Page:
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Ogner Stump’s One Thousand Sorrows
posted May 21, 2003

Creator: Andrew Goldfarb
Publishing Info: Wonderella Printed, $9
Ordering Numbers: 1585051314 (ISBN)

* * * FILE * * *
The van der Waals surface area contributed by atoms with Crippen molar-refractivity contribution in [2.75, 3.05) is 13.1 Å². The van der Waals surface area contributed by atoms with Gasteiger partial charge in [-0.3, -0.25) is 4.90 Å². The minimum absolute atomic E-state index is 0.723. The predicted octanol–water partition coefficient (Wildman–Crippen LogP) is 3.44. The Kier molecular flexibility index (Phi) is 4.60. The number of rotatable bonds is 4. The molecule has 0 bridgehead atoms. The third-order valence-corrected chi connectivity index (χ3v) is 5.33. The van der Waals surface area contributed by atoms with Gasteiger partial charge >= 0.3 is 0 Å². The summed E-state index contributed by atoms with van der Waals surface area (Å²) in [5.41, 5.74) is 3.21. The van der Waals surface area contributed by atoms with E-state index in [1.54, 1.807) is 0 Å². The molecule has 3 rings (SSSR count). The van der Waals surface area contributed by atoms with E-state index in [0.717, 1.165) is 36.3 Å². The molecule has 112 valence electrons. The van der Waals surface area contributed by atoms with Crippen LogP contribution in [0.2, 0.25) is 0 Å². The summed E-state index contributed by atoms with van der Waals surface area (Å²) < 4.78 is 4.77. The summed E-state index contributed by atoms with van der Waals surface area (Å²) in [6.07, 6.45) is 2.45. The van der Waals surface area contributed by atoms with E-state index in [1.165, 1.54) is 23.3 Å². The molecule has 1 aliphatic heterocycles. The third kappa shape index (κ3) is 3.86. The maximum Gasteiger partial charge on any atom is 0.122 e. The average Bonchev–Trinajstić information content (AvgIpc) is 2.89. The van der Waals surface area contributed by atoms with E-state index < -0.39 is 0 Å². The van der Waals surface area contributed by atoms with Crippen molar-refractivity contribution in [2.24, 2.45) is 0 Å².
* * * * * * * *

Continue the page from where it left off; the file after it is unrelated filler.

During my mid-1990s tenure as editor of this publication, I had the opportunity to see quite a few comic books drawn by people I believed to be mentally ill. In general they were bad comics and compelling art. One was so striking I harbored secret dreams of publishing it in graphic novel form; one other, a set of strips on notebook paper, I regret losing at least once a year. In his introduction to Ogner Stump's One Thousand Sorrows, Shannon Wheeler writes with tongue in cheek that cartoonist Andrew Goldfarb appeared quite normal in person, while Dame Darcy in her back-cover blurb seems to be equally lighthearted when she proclaims "You're so demented." Ironically, what the comics in this attractive, petite compilation tend to lack is the furious commitment to their own logic and point of view that even most sane artists achieve on a regular basis. There's something in Goldfarb's faux-Victorian presentation, and the numbering gimmick hinted at in the feature's title, that reads as precious and planned when rawness and looseness might serve the reader a little more effectively. If the visuals were stunning, or even lush and complex like Nurture the Devil-era Jessica Johnson, this wouldn't matter. But the art isn't quite evocative to the point these stories can stand alone as works of interest. In the best feature, "Mumbletoes," Goldfarb employs really simple line work to good effect in service of a long limerick about an oddball and his doings. But the heavy blacks on display through most of the book aren't nearly as attractive or interesting as the leaner work or even the occasional color portrait. Goldfarb's art is generally idiosyncratic and clean, and that it allows such permutations speaks well to the solidity of the approach. If this is the beginning of an attempt at finding a style, these Sorrow might turn interesting a couple hundred in; if this is a destination point, it's too near this side of the moon.